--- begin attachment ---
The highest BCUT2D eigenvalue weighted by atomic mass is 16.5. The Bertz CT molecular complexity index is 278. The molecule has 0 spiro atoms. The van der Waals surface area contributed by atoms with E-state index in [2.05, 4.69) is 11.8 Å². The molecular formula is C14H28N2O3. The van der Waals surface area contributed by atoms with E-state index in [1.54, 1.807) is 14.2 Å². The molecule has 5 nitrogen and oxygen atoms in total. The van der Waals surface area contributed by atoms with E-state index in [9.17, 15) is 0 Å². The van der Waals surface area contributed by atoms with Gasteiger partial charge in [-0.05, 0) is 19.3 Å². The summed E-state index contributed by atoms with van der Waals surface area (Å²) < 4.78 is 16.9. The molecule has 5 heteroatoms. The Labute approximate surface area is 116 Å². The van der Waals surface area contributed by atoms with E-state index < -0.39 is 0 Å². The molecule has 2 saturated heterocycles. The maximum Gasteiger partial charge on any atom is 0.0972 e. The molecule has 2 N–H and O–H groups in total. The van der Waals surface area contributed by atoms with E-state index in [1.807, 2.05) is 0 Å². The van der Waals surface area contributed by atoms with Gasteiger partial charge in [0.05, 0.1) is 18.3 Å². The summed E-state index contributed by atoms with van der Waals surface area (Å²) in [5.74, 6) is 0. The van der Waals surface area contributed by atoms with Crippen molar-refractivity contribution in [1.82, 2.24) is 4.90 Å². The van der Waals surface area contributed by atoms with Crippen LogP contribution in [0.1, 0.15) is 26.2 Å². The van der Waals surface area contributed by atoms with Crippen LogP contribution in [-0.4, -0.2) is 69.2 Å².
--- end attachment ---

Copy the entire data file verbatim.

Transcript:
The highest BCUT2D eigenvalue weighted by atomic mass is 16.5. The Bertz CT molecular complexity index is 278. The molecule has 0 spiro atoms. The van der Waals surface area contributed by atoms with E-state index in [2.05, 4.69) is 11.8 Å². The molecular formula is C14H28N2O3. The van der Waals surface area contributed by atoms with E-state index in [1.54, 1.807) is 14.2 Å². The molecule has 5 nitrogen and oxygen atoms in total. The van der Waals surface area contributed by atoms with E-state index in [9.17, 15) is 0 Å². The van der Waals surface area contributed by atoms with Gasteiger partial charge in [-0.05, 0) is 19.3 Å². The summed E-state index contributed by atoms with van der Waals surface area (Å²) < 4.78 is 16.9. The molecule has 5 heteroatoms. The Labute approximate surface area is 116 Å². The van der Waals surface area contributed by atoms with E-state index < -0.39 is 0 Å². The molecule has 2 saturated heterocycles. The maximum Gasteiger partial charge on any atom is 0.0972 e. The molecule has 2 N–H and O–H groups in total. The van der Waals surface area contributed by atoms with E-state index in [1.807, 2.05) is 0 Å². The van der Waals surface area contributed by atoms with Gasteiger partial charge in [0.05, 0.1) is 18.3 Å². The summed E-state index contributed by atoms with van der Waals surface area (Å²) in [5.74, 6) is 0. The van der Waals surface area contributed by atoms with Crippen molar-refractivity contribution in [1.82, 2.24) is 4.90 Å². The van der Waals surface area contributed by atoms with Crippen LogP contribution in [0.1, 0.15) is 26.2 Å². The van der Waals surface area contributed by atoms with Crippen LogP contribution in [-0.4, -0.2) is 69.2 Å².